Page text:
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History of Tioga County, Pennsylvania online

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About 1794 Benajah Ives acquired title to the land upon which Losey had
located, and, it is presumed, made terms with him for his improvements. Losey
appears to have remained, however, until 1803, when he and his brother Stephen
located two warrants in the western part of the township, on Crooked creek, where


they took up their residence. Jesse afterwards moved into Middlebury township,
where he died March 12, 1844, aged eighty-five years. His remains lie buried in
the Holidaytown cemetery, being among the first to he interred there. He was a
shoemaker and distiller, and, after coming to Tioga, followed both occupations at
intervals, the latter for a time in Samuel Westbrook's distillery. He was also a
Eevolutionary soldier and a pensioner, and claimed to have participated in the battle
of Bunker Hill, and to have witnessed the execution of Major John Andre, at Tap-
pan, New Jersey, October 3, 1780. Stephen Losey, after residing in the western part
of Tioga township for a time, removed to the Pine creek country, where he passed the
remainder of his life.

The Eoberts family, consisting of Peter Roberts, his sons, John, Benjamin,
Peter and Silas, and his daughters, Polly, Ehoda, Sally and Betsey, are credited with
coming in 1792. Roberts, who is supposed to have had a Connecticut title, settled
on the west bank of the Tioga river, below the Losey location. He was a millwright,
and some years after his arrival built a saw-mill on Crooked creek, near the present
residence of David Hick, in the township.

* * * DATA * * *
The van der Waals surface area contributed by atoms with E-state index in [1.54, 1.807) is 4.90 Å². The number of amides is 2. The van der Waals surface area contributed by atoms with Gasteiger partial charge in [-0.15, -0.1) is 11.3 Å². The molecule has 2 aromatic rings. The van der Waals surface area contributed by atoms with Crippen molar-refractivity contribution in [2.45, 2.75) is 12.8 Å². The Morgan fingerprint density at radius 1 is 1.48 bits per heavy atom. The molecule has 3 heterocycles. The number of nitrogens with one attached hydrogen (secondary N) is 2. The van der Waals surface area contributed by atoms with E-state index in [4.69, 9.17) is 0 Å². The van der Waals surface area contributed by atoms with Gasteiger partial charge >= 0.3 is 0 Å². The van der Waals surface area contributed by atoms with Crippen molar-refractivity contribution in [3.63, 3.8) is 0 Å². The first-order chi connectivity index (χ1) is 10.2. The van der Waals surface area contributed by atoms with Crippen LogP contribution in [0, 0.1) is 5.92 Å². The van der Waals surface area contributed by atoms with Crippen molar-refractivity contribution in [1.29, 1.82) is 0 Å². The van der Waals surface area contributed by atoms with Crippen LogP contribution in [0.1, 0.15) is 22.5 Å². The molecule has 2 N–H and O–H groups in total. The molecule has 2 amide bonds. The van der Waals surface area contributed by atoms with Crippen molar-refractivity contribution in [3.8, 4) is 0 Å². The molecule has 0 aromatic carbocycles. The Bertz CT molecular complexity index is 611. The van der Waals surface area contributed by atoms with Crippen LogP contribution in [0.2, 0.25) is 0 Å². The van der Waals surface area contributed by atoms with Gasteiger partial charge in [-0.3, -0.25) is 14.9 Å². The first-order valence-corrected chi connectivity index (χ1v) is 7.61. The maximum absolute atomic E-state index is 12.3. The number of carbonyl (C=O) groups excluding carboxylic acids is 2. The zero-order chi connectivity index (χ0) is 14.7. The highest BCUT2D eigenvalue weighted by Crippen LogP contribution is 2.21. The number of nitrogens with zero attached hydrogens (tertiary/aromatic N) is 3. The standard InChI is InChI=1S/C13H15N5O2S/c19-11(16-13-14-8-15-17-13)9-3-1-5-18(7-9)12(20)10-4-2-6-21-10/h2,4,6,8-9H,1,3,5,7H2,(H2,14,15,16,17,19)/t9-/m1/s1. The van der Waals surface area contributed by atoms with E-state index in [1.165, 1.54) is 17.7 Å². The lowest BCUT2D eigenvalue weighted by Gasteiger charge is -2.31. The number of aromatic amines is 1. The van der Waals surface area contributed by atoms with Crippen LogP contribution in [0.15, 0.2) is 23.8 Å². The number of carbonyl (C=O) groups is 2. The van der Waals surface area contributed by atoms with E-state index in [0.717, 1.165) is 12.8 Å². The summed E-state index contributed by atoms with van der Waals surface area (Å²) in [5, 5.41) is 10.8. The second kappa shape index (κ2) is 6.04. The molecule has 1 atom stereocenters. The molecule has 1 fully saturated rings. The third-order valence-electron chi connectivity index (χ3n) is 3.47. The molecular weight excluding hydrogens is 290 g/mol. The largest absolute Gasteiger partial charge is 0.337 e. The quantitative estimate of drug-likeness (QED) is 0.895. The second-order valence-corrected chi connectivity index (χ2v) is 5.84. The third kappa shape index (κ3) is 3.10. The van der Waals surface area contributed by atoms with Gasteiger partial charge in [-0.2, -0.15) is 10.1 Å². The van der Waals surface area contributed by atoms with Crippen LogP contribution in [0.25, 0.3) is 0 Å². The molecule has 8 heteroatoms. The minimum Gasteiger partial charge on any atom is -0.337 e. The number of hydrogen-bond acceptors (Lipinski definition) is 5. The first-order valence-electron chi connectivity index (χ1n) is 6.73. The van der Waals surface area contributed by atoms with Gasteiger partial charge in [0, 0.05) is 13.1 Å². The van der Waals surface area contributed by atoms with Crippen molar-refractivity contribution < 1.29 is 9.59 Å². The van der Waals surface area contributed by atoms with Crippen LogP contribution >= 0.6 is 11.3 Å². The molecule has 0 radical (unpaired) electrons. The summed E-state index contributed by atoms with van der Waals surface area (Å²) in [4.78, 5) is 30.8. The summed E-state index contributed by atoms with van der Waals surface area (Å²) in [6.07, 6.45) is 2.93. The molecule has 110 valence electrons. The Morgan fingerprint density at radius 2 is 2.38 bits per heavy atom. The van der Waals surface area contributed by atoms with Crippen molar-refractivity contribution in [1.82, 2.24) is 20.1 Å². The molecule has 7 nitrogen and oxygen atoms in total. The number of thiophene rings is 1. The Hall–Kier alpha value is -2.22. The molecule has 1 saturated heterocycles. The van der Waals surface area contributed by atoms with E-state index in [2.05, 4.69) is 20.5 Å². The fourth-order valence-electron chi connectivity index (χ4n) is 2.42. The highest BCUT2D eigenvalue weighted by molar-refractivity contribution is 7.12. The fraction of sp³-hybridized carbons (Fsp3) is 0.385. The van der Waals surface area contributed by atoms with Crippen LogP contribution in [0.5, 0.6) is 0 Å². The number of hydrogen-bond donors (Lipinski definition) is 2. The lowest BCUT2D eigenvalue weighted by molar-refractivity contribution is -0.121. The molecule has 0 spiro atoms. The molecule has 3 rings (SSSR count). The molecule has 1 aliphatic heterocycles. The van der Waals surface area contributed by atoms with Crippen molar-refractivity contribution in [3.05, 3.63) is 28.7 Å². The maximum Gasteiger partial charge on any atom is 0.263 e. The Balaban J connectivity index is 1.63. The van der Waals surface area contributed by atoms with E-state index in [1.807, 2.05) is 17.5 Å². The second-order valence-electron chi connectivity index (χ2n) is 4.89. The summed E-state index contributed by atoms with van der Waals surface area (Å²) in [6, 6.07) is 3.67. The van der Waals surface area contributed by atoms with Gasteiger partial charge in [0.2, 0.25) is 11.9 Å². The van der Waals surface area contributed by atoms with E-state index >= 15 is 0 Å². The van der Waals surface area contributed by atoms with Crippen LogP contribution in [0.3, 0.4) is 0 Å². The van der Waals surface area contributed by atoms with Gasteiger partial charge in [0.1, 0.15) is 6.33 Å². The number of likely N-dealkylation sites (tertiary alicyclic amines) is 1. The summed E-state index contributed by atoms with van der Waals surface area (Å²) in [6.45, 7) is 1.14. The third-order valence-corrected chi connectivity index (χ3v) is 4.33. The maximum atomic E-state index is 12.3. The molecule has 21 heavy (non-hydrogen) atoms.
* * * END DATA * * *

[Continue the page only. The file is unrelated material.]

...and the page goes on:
Benajah Ives came about 1794, from Bristol, Connecticut. A year later he
was followed by his brothers, Timothy, John and Titus, and by his uncle, John.
The latter settled on the present T. J. Berry place. Benajah built a house near
the ford, now occupied by the highway bridge at the south end of the borough.
Here he kept a wayside inn until 1796, when he sold it and the upper half of his
tract to Thomas Berry, and moved farther down the stream toward the Losey cabin.
In 1819 he traded the remainder of his tract to Dr. Simeon Power for the north half
of the John Gordon farm, and removed to Middlebury township.

In 1796 Thomas Berry, on his way from Maryland to the Genesee country,
accompanied by his wife and four children, Mary, John, Margaret and Hester, and
by James Jennings, his wife's brother, stopped for the night at the Ives inn. Before
morning Berry had bargained with Ives for one-half of his tract, including the inn,
and thus became a permanent settler. His daughter, Rachel, was born here June 7,
1797, and is believed to have been the first white child born within the borough
limits. The first election precinct in Tioga township, which then included the
whole county, was established at Mr. Berry's house by an act of the legislature April
3, 1804. Mr. Berry died April 17, 1807, aged forty-five years, and his widow March
8, 1850. After her husband's death she kept the inn or tavern until 1838, managing
the business shrewdly and successfully.

Uriah Spencer, one of the most prominent of the pioneer settlers, came into
what is now Lawrence township in 1794, but did not settle within the borough limits
of Tioga until after 1800. He was a blacksmith, and built a shop, the first one here,
on Main street, in front of the present A. C. Bush residence. Upon the establish-
ment, January 1, 1805, of the postofiice, which was named Tioga, he was appointed
postmaster, and held the office until July 1, 1809. He was also elected one of the
commissioners of the county in October, 1809; was prothonotary from 1818 to 1821,
and also prothonotary and register and recorder from 1824 to 1831. He was for many
years regarded as an influential citizen, and took a prominent part in all matters of
public interest. '


Dr. William Willard, a native of Lenox, Massachusetts, came to Tioga in 1798,
and settled on land forming a portion of the Peter Eoberts claim, all of which he